> string parentName(); // if applicable, null otherwise
> string[] interfaces();
> bool isShared();
> Protection protection();
> DataMemberInfo[] data();
> MethodInfo[] methods();
> Object defaultConstructor();
> ...
> }
>
> Then for an e.g. method declaration we'd have:
>
> class MethodInfo {
> @property:
> string name();
> bool isStatic(), isFinal(), isOverride();
> Protection protection();
> string[] parameterTypes();
> string[] parameterNames();
> }
>
> Some details may vary, e.g. some may be straight members instead of
> properties etc. (I used properties to allude to use of lazy gathering of
> information).
>
> So so far we have a nice collection of structured data associated with
> the entities in a D program. Note how this structuring differs yet has
> similar power to the primitives in std.traits; std.traits offers
> unstructured bits of information on demand (e.g. ParameterTypeNames)
> etc. but the objects above group information together per entity
> declared. All of the above goes in std.reflection, of course.
>
> ===========
>
> On to primitives that return such data.
>
> Given that D can (since relatively recently) create and manipulate class
> objects during compilation too, it follows that the classes above can be
> accessed in two ways - through compile-time API and run-time API. When
> possible, the APIs may even use the same functions; some other times
> they will be necessarily different.
>
> There are two possible approaches to discovering such information. One
> is by fetching the ModuleInfo for the whole module and navigating it.
> Another one is by using search primitives from strings.
>
> So we should have e.g.
>
> // inside std.reflection
> ModuleInfo getModuleInfo(string moduleName);
>
> so a CT call would go like:
>
> // client code
> static info = getModuleInfo("std.algorithm");
>
> whereas a run-time call would be:
>
> // client code
> auto info = getModuleInfo("std.algorithm");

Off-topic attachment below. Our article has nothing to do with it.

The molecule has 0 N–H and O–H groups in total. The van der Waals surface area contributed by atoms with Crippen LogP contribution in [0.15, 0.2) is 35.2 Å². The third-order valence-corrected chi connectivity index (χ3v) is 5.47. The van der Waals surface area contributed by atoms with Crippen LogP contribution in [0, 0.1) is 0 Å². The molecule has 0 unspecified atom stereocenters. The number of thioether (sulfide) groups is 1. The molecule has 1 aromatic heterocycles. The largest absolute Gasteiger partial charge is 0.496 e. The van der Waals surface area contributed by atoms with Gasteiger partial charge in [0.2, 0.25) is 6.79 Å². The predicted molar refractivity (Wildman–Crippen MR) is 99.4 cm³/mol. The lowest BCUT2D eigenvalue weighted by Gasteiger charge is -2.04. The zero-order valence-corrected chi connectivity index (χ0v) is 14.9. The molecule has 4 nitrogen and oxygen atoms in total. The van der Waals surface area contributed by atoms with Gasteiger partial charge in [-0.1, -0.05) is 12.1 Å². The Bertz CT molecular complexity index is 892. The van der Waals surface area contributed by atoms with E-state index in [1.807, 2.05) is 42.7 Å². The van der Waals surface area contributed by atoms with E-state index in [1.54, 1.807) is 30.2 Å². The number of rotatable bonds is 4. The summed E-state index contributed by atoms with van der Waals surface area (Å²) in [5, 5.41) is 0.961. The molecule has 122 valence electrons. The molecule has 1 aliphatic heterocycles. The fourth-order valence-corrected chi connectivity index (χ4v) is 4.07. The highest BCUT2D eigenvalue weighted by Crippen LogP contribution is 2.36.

>
> In the latter case, the module needs to save all needed information for
> ri, so it should plant this:
>
> // inside std.algorithm
> mixin(makeModuleInfoAvailableDynamically());
>
> The mixin would generate all information needed and would store it for
> later dynamic use.
>
> A search API would go like e.g.
>
> ClassInfo getClassInfo(string className);
>
> In this case the class name could be qualified with module information etc.
>
> ===========
>
> With this design we unify compile-time and run-time type manipulation in
> simple ways, by defining structured information about declarations that
> can be queried during compilation or dynamically.
>
> Please chime in with thoughts. Would someone want to pioneer this project?
>
>
> Andrei

I don't understand. Are theses structures generated by the compiler or some kind of libraries at compile time on a per needed basis ?
July 22, 2012
On 7/21/12, Andrei Alexandrescu <SeeWebsiteForEmail@erdani.org> wrote:
> class ModuleInfo {
> @property:
>      string name();
>      ImportInfo[] imports();
>      DataInfo[] data();
>      FunctionInfo[] functions();
>      ClassInfo[] classes();
>      StructInfo[] structs(); // includes unions
>      TemplateInfo[] templates();
>      EnumInfo[] enums();
>      bool hasStaticCtor(), hasStaticDtor(),
>        hasSharedCtor(), hasSharedDtor();
> }

Are class/struct/function/etc templates going to be stored in the templates field? Then you'd have to tag each template with a type, e.g. "class template" vs "function template" to be able to filter them out.

Otherwise classes/functions/etc could have an optional
"TemplateTypeInfo[] typeParams" field so you could filter out
templated from non-templated types by checking their typeParams field,
e.g.: auto tempClasses = filter!(a => !empty(a.typeParams)
)(modinfo.classes);

I use a similar structure to what you've defined for my code generator and it worked out nicely for me.